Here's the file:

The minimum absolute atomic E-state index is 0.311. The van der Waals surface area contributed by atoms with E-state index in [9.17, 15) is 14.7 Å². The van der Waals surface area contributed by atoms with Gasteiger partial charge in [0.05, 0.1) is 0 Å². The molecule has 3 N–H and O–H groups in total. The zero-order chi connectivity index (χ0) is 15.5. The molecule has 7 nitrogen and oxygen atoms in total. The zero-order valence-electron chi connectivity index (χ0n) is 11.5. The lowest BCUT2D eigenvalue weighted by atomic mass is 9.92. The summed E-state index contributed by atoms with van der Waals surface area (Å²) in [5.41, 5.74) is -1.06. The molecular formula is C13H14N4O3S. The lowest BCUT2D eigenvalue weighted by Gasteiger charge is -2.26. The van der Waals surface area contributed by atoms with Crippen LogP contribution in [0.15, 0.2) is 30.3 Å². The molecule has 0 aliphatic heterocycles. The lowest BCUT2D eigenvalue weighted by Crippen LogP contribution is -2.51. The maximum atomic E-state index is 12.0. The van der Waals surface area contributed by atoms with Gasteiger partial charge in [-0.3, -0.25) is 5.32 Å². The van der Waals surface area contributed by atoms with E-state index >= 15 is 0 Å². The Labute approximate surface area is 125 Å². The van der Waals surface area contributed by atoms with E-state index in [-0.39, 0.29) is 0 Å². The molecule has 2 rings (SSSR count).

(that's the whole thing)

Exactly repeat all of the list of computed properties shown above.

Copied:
The minimum absolute atomic E-state index is 0.311. The van der Waals surface area contributed by atoms with E-state index in [9.17, 15) is 14.7 Å². The van der Waals surface area contributed by atoms with Gasteiger partial charge in [0.05, 0.1) is 0 Å². The molecule has 3 N–H and O–H groups in total. The zero-order chi connectivity index (χ0) is 15.5. The molecule has 7 nitrogen and oxygen atoms in total. The zero-order valence-electron chi connectivity index (χ0n) is 11.5. The lowest BCUT2D eigenvalue weighted by atomic mass is 9.92. The summed E-state index contributed by atoms with van der Waals surface area (Å²) in [5.41, 5.74) is -1.06. The molecular formula is C13H14N4O3S. The lowest BCUT2D eigenvalue weighted by Gasteiger charge is -2.26. The van der Waals surface area contributed by atoms with Crippen LogP contribution in [0.15, 0.2) is 30.3 Å². The molecule has 0 aliphatic heterocycles. The lowest BCUT2D eigenvalue weighted by Crippen LogP contribution is -2.51. The maximum atomic E-state index is 12.0. The van der Waals surface area contributed by atoms with Gasteiger partial charge in [-0.3, -0.25) is 5.32 Å². The van der Waals surface area contributed by atoms with E-state index >= 15 is 0 Å². The Labute approximate surface area is 125 Å². The van der Waals surface area contributed by atoms with E-state index in [-0.39, 0.29) is 0 Å². The molecule has 2 rings (SSSR count).